In March of 1847, the US opened a second front against Mexico: they landed near Veracruz and marched on Mexico City in the hopes of ending the war swiftly. In March, General Winfield Scott oversaw the landing of thousands of American troops near Veracruz on Mexico's Atlantic coast. He promptly laid siege to the city, using not only his own cannons but a handful of massive guns he borrowed from the navy. On March 29, the city had seen enough and surrendered. More »

The Battle of Cerro Gordo
MPI / Getty Images

Mexican General Antonio López de Santa Anna had regrouped after his defeat at Buena Vista and marched with thousands of determined Mexican soldiers towards the coast and the invading Americans, He dug in at Cerro Gordo, or “Fat Hill,” near Xalapa. It was a good defensive position, but Santa Anna foolishly ignored reports that his left flank was vulnerable: he thought the ravines and dense chaparral to his left made it impossible for the Americans to attack from there. General Scott exploited this weakness, attacking from a trail hastily cut through the brush and avoiding Santa Anna's artillery. The battle was a rout: ​Santa Anna himself was nearly killed or captured more than once and the Mexican army retreated in disarray to Mexico City. More »

General Winfield Scott with Cheering Troops
Illustration of American General Winfield Scott (1786-1866) raising his hat in vicotry on horseback at Contreras, surrounded by cheering American Soldiers. Bettmann Archive / Getty Images

The American army under General Scott inexorably made its way inland towards Mexico City. The next serious defenses were set around the city itself. After scouting the city, Scott decided to attack it from the southwest. On August 20, 1847, one of Scott's Generals, Persifor Smith, detected a weakness in the Mexican defenses: Mexican General Gabriel Valencia had left himself exposed. Smith attacked and crushed Valencia’s army, paving the way for the American victory at Churubusco later in the same day. More »

Battle of Churubusco
By John Cameron (artist), Nathaniel Currier (lithographer and publisher) - Library of Congress [1], Public Domain, Link

With Valencia's force defeated, the Americans turned their attention to the city gate at Churubusco. The gate was defended from a fortified old convent nearby. Among the defenders was the St. Patrick's Battalion, the unit of Irish Catholic deserters who had joined the Mexican army. The Mexicans put up an inspired defense, especially the St. Patrick's. The defenders ran out of ammunition, however, and had to surrender. The Americans won the battle and were in a position to threaten Mexico City itself. More »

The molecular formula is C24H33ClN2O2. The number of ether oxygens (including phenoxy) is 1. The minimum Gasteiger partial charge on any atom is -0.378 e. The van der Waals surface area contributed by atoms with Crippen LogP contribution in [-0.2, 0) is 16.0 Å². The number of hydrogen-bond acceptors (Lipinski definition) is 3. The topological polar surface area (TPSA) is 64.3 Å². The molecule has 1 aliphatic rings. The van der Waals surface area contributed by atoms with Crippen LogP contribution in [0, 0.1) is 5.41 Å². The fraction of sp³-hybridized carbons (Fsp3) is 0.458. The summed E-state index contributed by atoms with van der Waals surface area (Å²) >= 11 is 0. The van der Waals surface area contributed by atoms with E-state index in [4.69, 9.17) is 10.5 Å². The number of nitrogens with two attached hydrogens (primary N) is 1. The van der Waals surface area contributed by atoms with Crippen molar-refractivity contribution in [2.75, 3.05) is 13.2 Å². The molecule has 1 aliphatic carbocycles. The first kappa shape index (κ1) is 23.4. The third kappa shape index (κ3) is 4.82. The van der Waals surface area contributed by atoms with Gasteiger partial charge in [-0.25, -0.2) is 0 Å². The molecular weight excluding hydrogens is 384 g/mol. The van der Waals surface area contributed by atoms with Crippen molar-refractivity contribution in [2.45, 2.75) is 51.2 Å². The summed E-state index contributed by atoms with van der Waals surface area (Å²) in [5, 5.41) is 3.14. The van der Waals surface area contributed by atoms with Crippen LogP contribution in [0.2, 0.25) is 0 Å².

Molino del Rey – attack upon the molino
Adolphe Jean-Baptiste Bayot [Public domain], via Wikimedia Commons

After a brief armistice between the two armies broke down, Scott resumed offensive operations on September 8, 1847, attacking a heavily fortified Mexican position at Molino del Rey. Scott assigned General William Worth the task of taking the fortified old mill. Worth came up with a very good battle plan which protected his soldiers from enemy cavalry reinforcements while assaulting the position from two sides. Once again, the Mexican defenders put up a valiant fight but were overrun. More »

American troops storming Palace Hill at the battle of Chapultepec
American troops storming Palace Hill at the battle of Chapultepec. Charles Phelps Cushing/ClassicStock / Getty Images

With the Molino del Rey in American hands, there was only one major fortified point between Scott's army and the heart of Mexico City: a fortress at the top of the Chapultepec hill. The fortress was also Mexico's Military Academy and many of the young cadets fought in its defense. After a day of pounding Chapultepec with cannons and mortars, Scott sent parties with scaling ladders to storm the fortress. Six Mexican cadets fought valiantly to the end: the Niños Héroes, or "Hero boys" are honored in Mexico to this day. Once the fortress fell, the city gates were not far behind and by nightfall, General Santa Anna had decided to abandon the city with those soldiers that he had left. Mexico City belonged to the invaders and Mexican authorities were ready to negotiate. The Treaty of Guadalupe Hidalgo, approved in May of 1848 by both governments, ceded vast Mexican territories to the USA including California, New Mexico, Nevada, and Utah. More »